Sunday afternoon Martinsville Speedway brought us an exciting finish which we have come to expect from a short track. Joey Logano and Martin Truex Jr waged a fantastic battle in the closing. In fact, the last 40 laps or so on Sunday was arguably among the best racing we have witnessed all season. Then, to close it out, we saw Truex pass Logano for the lead with just over a lap to go and Logano execute a textbook bump and run to retake the lead out of turn four on the last lap to score the win and advance to the Championship 4.
Beating and banging for position, bouncing of the wall, tempers flaring, and of course the bump and run… this is what we wanted….right? One would expect to see social media light with excitement and talking about how amazing this race was…and to be fair there was some of that, but there was also a significant amount of complaints. Complaints….seriously?
Some fans were outraged that Logano would bump and run Truex after Truex had ran him clean for six laps. Truex deemed a victim and hero, and once again Logano deemed a villain that should be penalized. I’m struggling to understand the logic with this line of thinking.
It was not that long ago that fans overwhelmingly voted in a poll to convince Bruton Smith to alter the race track at Bristol to change it back to “how it used to be”. How it used to be was defined as a one groove, single file racetrack that made it difficult to pass. Why did the fans want this? Because they were demanding to see the bump and run. That’s what makes it exciting. I even recall a fan being interviewed on local news near Bristol stating “we do not want three wide racing at Bristol. That’s not what it’s about. It’s about bump and run”. That’s “the game” fans want.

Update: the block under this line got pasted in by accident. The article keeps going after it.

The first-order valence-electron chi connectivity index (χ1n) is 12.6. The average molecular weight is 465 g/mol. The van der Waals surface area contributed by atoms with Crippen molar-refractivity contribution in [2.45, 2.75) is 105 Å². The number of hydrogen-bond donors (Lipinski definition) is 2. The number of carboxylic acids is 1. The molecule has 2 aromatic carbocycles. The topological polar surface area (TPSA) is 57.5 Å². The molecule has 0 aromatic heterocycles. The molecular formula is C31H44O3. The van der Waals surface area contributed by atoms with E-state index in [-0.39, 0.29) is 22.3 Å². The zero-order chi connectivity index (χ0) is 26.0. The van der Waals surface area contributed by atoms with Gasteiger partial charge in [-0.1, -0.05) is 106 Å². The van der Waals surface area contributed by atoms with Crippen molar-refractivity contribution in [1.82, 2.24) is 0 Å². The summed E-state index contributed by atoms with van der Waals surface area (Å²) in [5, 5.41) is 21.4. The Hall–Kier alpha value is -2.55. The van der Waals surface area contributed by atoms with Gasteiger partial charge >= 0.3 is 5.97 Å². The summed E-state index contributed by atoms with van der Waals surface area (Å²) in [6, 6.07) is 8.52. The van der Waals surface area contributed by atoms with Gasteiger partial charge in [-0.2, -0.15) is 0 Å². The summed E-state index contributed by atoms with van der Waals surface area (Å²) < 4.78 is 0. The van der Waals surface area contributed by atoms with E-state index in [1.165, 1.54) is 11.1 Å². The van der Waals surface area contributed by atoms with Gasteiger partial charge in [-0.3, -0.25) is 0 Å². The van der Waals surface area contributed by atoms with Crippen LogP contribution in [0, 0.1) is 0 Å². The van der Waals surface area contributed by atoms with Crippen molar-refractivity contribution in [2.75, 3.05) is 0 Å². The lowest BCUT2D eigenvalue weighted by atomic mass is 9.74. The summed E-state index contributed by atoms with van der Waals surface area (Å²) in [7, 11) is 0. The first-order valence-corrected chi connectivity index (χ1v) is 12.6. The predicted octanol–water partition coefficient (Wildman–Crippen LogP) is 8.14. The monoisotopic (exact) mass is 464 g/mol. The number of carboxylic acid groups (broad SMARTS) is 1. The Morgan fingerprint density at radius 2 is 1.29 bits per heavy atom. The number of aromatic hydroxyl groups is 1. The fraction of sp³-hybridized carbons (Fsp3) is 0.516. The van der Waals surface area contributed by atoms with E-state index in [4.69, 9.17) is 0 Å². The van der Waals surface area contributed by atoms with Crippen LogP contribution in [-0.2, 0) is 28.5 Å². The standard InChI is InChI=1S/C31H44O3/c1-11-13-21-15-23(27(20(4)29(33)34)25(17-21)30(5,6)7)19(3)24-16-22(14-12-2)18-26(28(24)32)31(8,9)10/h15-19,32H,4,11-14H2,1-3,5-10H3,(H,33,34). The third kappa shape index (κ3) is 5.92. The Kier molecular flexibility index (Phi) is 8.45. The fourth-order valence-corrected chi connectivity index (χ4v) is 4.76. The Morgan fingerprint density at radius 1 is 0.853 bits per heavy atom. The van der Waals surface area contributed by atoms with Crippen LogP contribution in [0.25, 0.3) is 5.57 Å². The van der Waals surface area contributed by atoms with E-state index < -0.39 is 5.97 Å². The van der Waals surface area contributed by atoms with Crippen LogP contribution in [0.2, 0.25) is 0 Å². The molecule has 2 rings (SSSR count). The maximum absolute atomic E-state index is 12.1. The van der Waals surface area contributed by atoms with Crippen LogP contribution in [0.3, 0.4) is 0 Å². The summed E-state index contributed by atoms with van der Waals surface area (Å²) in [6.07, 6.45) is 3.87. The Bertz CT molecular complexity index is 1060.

So, fans convinced a track owner to spend millions of dollars to bring back the bump and run, yet this week we are complaining about a textbook bump and run. Makes sense, right?
Perhaps the problem is not the game, but the players. Logano has earned a reputation as a hard racer. He has drawn the criticism from a lot of fans for racing hard and yes, sometimes giving a bump and run. Fans defended Matt Kenseth when he deliberately waited to take out Logano at Martinsville in 2015 ending his championship run. They even complained about the event that started it all at Kansas where Kenseth threw two huge blocks and forced Logano into the wall. Logano bumped Kenseth in response, but fans did not like it.
So, this weekend they scream “you race people they way they race you”. Yet, when Logano did that, they complained. So, the common denominator is Logano. Many fans seem to have the impression that Logano is arrogant and entitled. Some rich kid who had everything handed to him on a silver platter. Regardless of how he received the opportunities he had, he still had to perform, and he performed exceptionally well.
Perhaps this perception of Logano and his background explains why the fan’s opinion of Dale Earnhardt Sr, who was famous for bump and run, wrecking someone to pass, and intimidating other drivers, is completely different. Earnhardt Sr is hailed as superhero for doing exactly what Logano is being vilified for. Here we are 18 years after the death of Earnhardt and we still see decals of the iconic “3” on vehicles. The difference? Earnhardt was a blue-collar racer. Many fans could identify with him. He worked a typical job and raced on the weekends, eventually working his way up to NASCAR’s highest level. They do not have this perception about Logano. So, it’s the same game, but a different player.
There’s a reason NASCAR uses video footage of ’76 Daytona, ’79 Daytona, and that famous Kurt Busch-Ricky Craven slugfest from Darlington, for promotional advertising. That reason is -that’s what fans want. That’s what makes them want to attend and watch. That’s “the game” that is desired. They just want ONLY their favorite driver to be the one winning the game.
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